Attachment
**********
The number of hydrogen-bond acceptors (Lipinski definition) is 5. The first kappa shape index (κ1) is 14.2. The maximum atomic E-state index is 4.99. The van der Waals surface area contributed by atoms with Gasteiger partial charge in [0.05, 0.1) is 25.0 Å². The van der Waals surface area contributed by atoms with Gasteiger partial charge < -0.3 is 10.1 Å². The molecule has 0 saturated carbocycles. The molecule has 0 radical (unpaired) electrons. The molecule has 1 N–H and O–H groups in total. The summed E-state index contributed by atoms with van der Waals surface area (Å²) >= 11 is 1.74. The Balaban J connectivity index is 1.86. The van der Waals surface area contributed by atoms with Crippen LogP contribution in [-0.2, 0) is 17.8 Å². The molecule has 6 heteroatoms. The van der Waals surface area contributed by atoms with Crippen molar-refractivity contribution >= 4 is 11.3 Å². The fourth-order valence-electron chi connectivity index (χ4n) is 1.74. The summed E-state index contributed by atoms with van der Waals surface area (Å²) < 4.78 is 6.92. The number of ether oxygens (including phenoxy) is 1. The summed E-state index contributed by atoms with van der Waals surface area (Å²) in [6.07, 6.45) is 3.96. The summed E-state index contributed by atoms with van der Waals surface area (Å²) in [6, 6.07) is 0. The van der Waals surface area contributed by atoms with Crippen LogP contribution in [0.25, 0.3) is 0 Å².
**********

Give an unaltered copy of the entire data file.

The number of hydrogen-bond acceptors (Lipinski definition) is 5. The first kappa shape index (κ1) is 14.2. The maximum atomic E-state index is 4.99. The van der Waals surface area contributed by atoms with Gasteiger partial charge in [0.05, 0.1) is 25.0 Å². The van der Waals surface area contributed by atoms with Gasteiger partial charge < -0.3 is 10.1 Å². The molecule has 0 saturated carbocycles. The molecule has 0 radical (unpaired) electrons. The molecule has 1 N–H and O–H groups in total. The summed E-state index contributed by atoms with van der Waals surface area (Å²) >= 11 is 1.74. The Balaban J connectivity index is 1.86. The van der Waals surface area contributed by atoms with Crippen LogP contribution in [-0.2, 0) is 17.8 Å². The molecule has 6 heteroatoms. The van der Waals surface area contributed by atoms with Crippen molar-refractivity contribution >= 4 is 11.3 Å². The fourth-order valence-electron chi connectivity index (χ4n) is 1.74. The summed E-state index contributed by atoms with van der Waals surface area (Å²) < 4.78 is 6.92. The number of ether oxygens (including phenoxy) is 1. The summed E-state index contributed by atoms with van der Waals surface area (Å²) in [6.07, 6.45) is 3.96. The summed E-state index contributed by atoms with van der Waals surface area (Å²) in [6, 6.07) is 0. The van der Waals surface area contributed by atoms with Crippen LogP contribution in [0.25, 0.3) is 0 Å².